Despite the Night Watch, however, democracy hardly has anything to do with the show. Almost universally, there is a monarchical/dictatorial rule because s/he had/has a dragon. GoT harkens back to a world where public executions were widespread and popular, not merely euphemisms for when the press viciously focuses and attacks an individual or entity (but apparently that makes you president, so what do I know?). Power reigns supreme, even over knowledge, as Cersei demonstrates to Petyr Baelish, money barely seems an issue for those living in castles and pyramids (yeah, I don’t get that last bit either. Tom Cruise, the famous scientologist, would probably say aliens built that) and the common folk are little more than sword-fodder. Despite its semi-Downton Abbey, part Walking Dead and part some show where your favorites consistently die, GoT manages to do what so many shows today have forgotten to do—it entertains. That sounds simple because it is. So many shows begin to get lost in detailed intricacies and stretching out plot-lines and firing the best presenter they had and watching the others walk out and create a brilliant show with Amazon that they lose the essence of what it means to create a TV show that people just want to watch. That’s the reason a multitude of shows never make it past the pilot or a few episodes. Even someone as famous as Joey Tribbiani had Mac and C.H.E.E.S.E cancelled. GoT, however, has that in spades. It is a fantasy, concerned with politics and feuds among royalty that only a fraction of people relate to, yet it has captured the imagination of millions, weaving together multiple threads, combining a frightening number of rather appalling and frightening characters, with some dragons, a woman who is young and beautiful but is also old and wrinkly, a mad dog (the Hound), a mad guy with mad dogs, a dwarf who shoots his dad in a setting where everyone just wants some time for themselves and the guy who is going to die soon, finding the Queen he loves with the guy she loves who also loves her, thrown in. Oh, and did I mention the crazy, proud and rather messed up lady, the most powerful in the kingdom, who regularly sleeps with her brother, walked naked through an entire city, killed her husband (but brings back to life a giant, go figure), her daughter-in-law, her daughter-in-law’s family, the self-appointed heads of an entire religious sect and basically a fuckload of people.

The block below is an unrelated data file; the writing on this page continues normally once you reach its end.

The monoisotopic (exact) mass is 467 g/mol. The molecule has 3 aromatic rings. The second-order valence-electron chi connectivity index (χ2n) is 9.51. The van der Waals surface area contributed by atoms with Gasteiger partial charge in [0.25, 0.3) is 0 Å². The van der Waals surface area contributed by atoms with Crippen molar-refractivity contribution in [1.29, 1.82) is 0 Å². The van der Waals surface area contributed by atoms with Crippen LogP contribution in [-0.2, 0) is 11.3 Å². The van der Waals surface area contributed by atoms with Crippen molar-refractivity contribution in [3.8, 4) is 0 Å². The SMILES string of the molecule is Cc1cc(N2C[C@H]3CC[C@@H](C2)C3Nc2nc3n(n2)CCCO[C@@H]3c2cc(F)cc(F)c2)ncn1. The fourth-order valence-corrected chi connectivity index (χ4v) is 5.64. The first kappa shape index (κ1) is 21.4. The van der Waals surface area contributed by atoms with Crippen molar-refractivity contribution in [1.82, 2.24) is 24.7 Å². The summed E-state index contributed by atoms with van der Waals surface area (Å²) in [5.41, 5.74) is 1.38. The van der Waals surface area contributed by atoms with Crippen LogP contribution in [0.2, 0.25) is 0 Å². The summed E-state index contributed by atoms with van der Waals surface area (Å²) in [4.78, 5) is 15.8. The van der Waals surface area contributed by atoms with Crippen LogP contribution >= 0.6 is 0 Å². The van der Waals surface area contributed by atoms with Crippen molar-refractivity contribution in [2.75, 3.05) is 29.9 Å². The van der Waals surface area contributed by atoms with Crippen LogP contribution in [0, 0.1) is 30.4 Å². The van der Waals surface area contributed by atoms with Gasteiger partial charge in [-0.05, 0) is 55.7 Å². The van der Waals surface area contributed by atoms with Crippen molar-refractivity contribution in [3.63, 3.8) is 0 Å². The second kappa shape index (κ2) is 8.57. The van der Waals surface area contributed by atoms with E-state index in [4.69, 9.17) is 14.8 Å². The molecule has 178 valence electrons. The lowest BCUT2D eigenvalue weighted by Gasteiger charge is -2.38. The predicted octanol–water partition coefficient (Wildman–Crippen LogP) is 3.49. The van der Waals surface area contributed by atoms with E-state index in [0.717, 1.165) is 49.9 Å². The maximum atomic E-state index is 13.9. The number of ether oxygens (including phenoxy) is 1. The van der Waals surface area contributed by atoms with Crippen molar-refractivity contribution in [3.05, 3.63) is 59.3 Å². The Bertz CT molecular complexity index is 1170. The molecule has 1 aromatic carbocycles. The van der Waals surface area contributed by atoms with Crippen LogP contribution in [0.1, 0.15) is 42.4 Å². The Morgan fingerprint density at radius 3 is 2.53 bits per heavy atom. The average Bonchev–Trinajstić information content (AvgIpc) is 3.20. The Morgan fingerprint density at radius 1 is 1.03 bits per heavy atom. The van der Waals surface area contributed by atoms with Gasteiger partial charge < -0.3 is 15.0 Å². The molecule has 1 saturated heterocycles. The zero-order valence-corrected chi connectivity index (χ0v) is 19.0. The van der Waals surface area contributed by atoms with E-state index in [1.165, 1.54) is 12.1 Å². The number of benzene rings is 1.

“Money buys a man’s silence for a time. A bolt in the heart buys it forever.”